The body of Kenneka Jenkins was recently found in a deep freezer of the Crowne Plaza hotel in Chicago after a night of partying and dancing with her friends. As details slowly came out about the story, a shared disgust from the Black community arose as another Black woman was left vulnerable and defenseless to her own community.

Kenneka’s death is a summary of just how dangerous it is to be a Black woman in America. The friends she attended the event with who should have been looking out for her while in an intoxicated state, let her be harmed. The men who should have been protecting her, knowing she was not in the right state of mind. Some even believe inconclusive video posted online even shows Kenneka was potentially sexually assaulted. The hotel and the state who received pleas from the family to find her, did nothing until it was too late. For Black women, this story in pieces and as a whole is commonplace when discussing the difficulty for them to exist in safe spaces.

There are numerous examples of scenarios in which even Black women have blamed Black other women for the harm they potentially brought upon themselves. Internalized sexism and misogyny is a learned behavior within our community, passed down from generation to generation that has removed the agency of women to show up as their full selves. It was last year that singer Erykah Badu set the internet on fire, claiming that young girls should wear longer skirts if they don’t want older men to harass or make sexual advances at them. Again, another attempt at placing the burden of Black women protecting themselves from predatory men, on Black women. Badu’s argument, and many like hers, is not something new and mirrors the sexist statements men often make in barbershops and locker rooms.

To counteract this, Black women have begun to film and chronicle their daily interactions with men, who often invade their spaces when they are minding their own business. The#YouOkSis campaign started by feminist and journalist Feminista Jones chronicled the stories of Black women who were street harassed, attacked, and even murdered at the hands of men. These stories offer a lens into the world of Black women who deal with sexism, misogynoir; an effort to put the blame on the offenders rather than the victims.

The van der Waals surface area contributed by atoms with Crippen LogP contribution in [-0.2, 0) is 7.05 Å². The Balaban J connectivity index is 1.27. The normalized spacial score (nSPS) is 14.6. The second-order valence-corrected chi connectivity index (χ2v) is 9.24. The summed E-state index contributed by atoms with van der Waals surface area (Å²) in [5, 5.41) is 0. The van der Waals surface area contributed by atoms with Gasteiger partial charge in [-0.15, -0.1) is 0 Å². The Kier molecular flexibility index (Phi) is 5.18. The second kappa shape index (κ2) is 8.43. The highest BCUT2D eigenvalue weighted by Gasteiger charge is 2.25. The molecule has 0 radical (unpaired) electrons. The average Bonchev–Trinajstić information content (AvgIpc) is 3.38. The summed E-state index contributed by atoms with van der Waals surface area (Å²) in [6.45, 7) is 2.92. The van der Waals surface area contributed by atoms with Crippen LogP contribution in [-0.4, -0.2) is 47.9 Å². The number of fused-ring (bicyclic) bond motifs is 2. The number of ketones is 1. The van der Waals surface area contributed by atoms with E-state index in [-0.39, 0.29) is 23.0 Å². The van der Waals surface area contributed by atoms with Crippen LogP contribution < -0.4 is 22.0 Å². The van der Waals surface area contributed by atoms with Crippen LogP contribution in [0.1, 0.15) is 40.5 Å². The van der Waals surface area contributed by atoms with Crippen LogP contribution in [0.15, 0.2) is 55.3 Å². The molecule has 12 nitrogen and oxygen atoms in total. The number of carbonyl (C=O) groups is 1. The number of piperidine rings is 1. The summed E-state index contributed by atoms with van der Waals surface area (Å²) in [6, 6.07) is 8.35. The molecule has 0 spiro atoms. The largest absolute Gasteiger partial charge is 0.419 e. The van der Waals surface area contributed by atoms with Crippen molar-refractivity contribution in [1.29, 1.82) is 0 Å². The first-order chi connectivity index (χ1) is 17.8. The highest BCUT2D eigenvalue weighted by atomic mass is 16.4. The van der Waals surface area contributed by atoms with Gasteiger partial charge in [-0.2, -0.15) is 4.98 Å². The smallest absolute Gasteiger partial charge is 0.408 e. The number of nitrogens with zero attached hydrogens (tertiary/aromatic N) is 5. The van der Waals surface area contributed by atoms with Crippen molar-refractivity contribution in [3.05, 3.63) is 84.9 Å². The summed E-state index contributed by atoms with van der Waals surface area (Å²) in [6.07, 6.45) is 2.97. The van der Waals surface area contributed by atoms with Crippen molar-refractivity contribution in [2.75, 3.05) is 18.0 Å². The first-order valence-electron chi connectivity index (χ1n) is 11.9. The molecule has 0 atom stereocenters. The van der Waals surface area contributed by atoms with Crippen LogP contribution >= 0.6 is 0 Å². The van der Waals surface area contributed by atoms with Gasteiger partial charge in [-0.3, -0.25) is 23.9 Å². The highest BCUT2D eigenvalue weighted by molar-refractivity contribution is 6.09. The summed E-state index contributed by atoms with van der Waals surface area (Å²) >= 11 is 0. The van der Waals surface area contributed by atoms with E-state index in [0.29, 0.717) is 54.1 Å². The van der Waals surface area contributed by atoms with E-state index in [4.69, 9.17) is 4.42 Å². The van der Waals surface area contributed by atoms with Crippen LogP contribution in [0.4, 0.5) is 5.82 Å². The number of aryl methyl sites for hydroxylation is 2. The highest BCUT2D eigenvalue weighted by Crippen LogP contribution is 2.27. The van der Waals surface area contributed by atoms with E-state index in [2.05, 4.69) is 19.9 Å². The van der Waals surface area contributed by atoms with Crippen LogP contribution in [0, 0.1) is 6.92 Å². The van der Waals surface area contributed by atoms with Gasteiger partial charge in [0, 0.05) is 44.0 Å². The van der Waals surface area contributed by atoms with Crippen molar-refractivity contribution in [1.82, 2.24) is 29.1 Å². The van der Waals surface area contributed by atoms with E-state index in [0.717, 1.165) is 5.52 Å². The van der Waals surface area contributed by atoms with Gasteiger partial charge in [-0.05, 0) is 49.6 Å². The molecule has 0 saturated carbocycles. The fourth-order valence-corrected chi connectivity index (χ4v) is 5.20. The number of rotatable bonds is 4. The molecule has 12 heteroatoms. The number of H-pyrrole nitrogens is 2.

Tragically, the alleged sexual assault stories involving celebrity men like R. Kelly, Bill CosbyNate Parker and others, have exposed revolting commentary from men; comments rooted in the notion that “women knew what they were getting into” when they end up in environments that become unsafe, removing the responsibility of men to respect a woman’s agency. There is a shared belief that Black women are bringing harm to themselves because of how they dress and react in given scenarios, removing any accountability on the part of the man who is to blame for an ideology rooted in manhood being tied to sexual dominance and superiority based on gender and sex.

This experience is not only commonplace for Black hetero women, as Black trans women also experience this shared plight within their communities. So far, 19 trans women have been murdered in 2017 as their community sees violence at an alarming rate in comparison to other marginalized populations.

Black trans women who have a life expectancy of just 35, are quickly being removed from existence in so-called civilized societies. What’s more is that though their attackers and murderers are almost exclusively Black men, the burden of safety is yet again placed back on the victim–the vulnerable and the marginalized. However, communities of color are only echoing an even greater threat to the Black woman and the devaluing of their existence, which is coming at the hands of the state.

In a piece I wrote for theGrio entitled “Black women and girls are missing and no one seems to care,” I discuss the epidemic of Black women who have gone missing with little to know action from the state. Thousands of Black women and girls go missing a year and the state is quick to assume that they are runaways rather than victims, which in turn allows them to not utilize man hours and additional officers to find them.

Korryn Gaines and Sandra Bland will also go down as Black women who rather than be protected by the state, were in fact murdered by the state. Instead of their cases being about police interactions with Black women, and how cops should be held accountable to uphold a standard of protect and serve. It became about respectability politics, and how these Black women didn’t deserve to be respected and protected due to their disobedience of a law enforcement system that has never given them reason to be trustful.

The time has come that as a community we begin to not only acknowledge the plight of the Black woman, but put actions in place for their protection and safety in effort to create equality and equity amongst a community that is often divided on the issue of sex and gender. Black women stay in abusive relationships and get killed. Black women try to leave abusive relationships and get killed. Black women walk to the train minding their business and ignore a man’s advances and get killed.

At some point, we must recognize that it is not on Black women to protect Black women, but on us to challenge hetero Black men and beyond, and condemn the violence they continue to place upon our sisters.

The death of Kenneka is truly sad and bizarre. A young Black woman, who was in a vulnerable state lost her life tragically when she arguably could have been saved. The time is now that we take responsibility for our Black women and their protections. We have failed them time and time again, and now the blood is on the hands of any unwilling to stand up.

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